Listeners often write in asking for book tips. I polled the PM staff and a few econ and finance bloggers. Here are some suggestions, including a mix of classics and new releases.
What are your favorite econ books? Post your recs in the comments.
Bethany McLean and Joe Nocera’s All the Devils Are Here. Tyler Cowen, of the blog Marginal Revolution, says, "Some books offer you a blow-by-blow accounts of the events of the crisis, but this one takes you back to the roots of all the stupid tax, legal, and regulatory decisions we've made over the last thirty years or more."
Niall Ferguson’s The Ascent of Money. Chana says, "The Ascent of Money is a good read if you want to know more about the bizarre history of money. It’s powerful to see world history as told through this one lens."
Michael Lewis’ The Big Short. Jacob says, "It's funny, and smart, and totally absorbing. From the vantage point of a handful of Wall Street outsiders, it shows you what was going on on the inside, before everything blew up." Chana adds, "Lewis is so good at digging up and describing the small human details that help explain the behavior of big interconnected actors. But as good as the book is I still love Lewis’ articles the best. His story about 15 year-old internet stock trader Jonathan Lebed is one of my all-time favorites." And Alex simply writes, "The Big Short was awesome."
Milton Friedman’s Capitalism and Freedom. Greg Mankiw, the Harvard Econ professor and blogger, says, "Milton Friedman is the most important economist of the second half of the twentieth century. This book succinctly presents his overall approach to economics and public policy."
Greg Ip’s The Little Book of Economics: How the Economy Works in the Real World. Caitlin says, "It’s my favorite economics book I read last year. The book reinforced a lot of the topics we’ve talked about here on Planet Money. I started reading it on a plane and breezed through it really quickly, but it’s one of those books you want to keep on your shelf and refer back to. I have a ton of pages folded inside my copy and I’ll definitely be rereading parts of it."
Liaquat Ahamed’s Lords of Finance. Jacob says, "Lords of Finance describes how the mistakes of central bankers in the U.S. and Europe helped bring on the Great Depression. It's a well-told story full of interesting characters, and a great introduction to the global economy between World War I and the depression. It's striking how many of the big themes of the era are hugely important today, from sovereign debt, to stock-market bubbles, to global trade imbalances."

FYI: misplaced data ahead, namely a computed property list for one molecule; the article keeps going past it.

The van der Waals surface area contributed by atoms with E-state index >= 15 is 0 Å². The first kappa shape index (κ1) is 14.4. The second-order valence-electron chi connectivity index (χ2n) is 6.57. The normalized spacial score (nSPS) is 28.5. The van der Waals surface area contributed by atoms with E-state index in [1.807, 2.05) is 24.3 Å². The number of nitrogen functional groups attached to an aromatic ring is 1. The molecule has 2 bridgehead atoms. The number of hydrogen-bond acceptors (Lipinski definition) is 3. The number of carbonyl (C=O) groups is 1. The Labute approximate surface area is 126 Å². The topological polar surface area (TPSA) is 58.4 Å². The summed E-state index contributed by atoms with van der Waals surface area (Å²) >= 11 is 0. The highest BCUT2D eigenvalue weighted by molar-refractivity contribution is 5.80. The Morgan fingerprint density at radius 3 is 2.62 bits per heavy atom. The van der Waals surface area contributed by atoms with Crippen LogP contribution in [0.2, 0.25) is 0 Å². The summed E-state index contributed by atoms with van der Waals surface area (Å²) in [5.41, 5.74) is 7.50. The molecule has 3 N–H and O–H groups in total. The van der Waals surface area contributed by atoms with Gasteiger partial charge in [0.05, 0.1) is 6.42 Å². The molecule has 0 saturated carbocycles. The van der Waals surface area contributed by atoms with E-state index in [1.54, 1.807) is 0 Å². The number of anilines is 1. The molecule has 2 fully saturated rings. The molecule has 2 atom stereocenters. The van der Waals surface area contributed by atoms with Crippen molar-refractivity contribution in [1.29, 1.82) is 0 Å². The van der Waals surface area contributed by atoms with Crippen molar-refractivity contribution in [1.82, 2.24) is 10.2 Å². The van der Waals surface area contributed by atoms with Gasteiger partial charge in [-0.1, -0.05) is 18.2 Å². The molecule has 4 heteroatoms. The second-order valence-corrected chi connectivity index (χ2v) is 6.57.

Todd G. Buchholz’ New Ideas from Dead Economists. Barry Ritholtz, who blogs at The Big Picture, writes, "Buchholz’s survey of the history of economic thought is lively and informative. He avoids politics and academic squabbling, resulting in an extremely enjoyable, informative book. That’s saying a lot for a subject that in the hands of a lesser writer would be dry and boring. Were I to recommend but one economics book for the layperson, this would be it." Read more recommendations from Ritholtz here and here.
Adrian Nicole LeBlanc’s Random Family: Love, Drugs, Trouble, and Coming of Age in the Bronx. Alex says, "One of the best books I read about economics, is a book which on the surface has nothing to do with economics. It's the true story of two girls coming of age in the South Bronx. It's riveting and devastating, and lays out better than anything else I've seen or read how the circumstances into which you're born affect your economic future. I think about it all the time."
Andrew Ross Sorkin’s Too Big To Fail. Simon Johnson, of the blog Baseline Scenario, says, "[The book is] a Stephen Ambrose-type account of how the biggest and most powerful banks in the United States shook down the government and got away with financial murder in fall 2008."
Gary Stern and Ron Feldman’s Too Big To Fail. Simon says, "[It’s] the true warning, written a decade ago, regarding how out banks were becoming bigger and more powerful, and why this would lead to financial murder -- again and again, until we fix the underlying problem."
Pietra Rivoli’s The Travels of a T-shirt in the Global Economy. Chana says, "The book was a huge inspiration for the t-shirt project but also for economic storytelling in general. It’s a completely honest, curious exploration of globalization carried along by a very specific search for the origin of our clothes."
Tim Harford’s The Undercover Economist. David says, "It’s one of our favorite, friendly introductions to economics. Tim also writes a smart and funny column for The Financial Times. I was looking through the book again this year because Tim told us he is rethinking the very first chapter, where he contemplates the incredibly complicated system that produces his morning cappuccino." Copyright 2011 National Public Radio. To see more, visit http://www.npr.org/.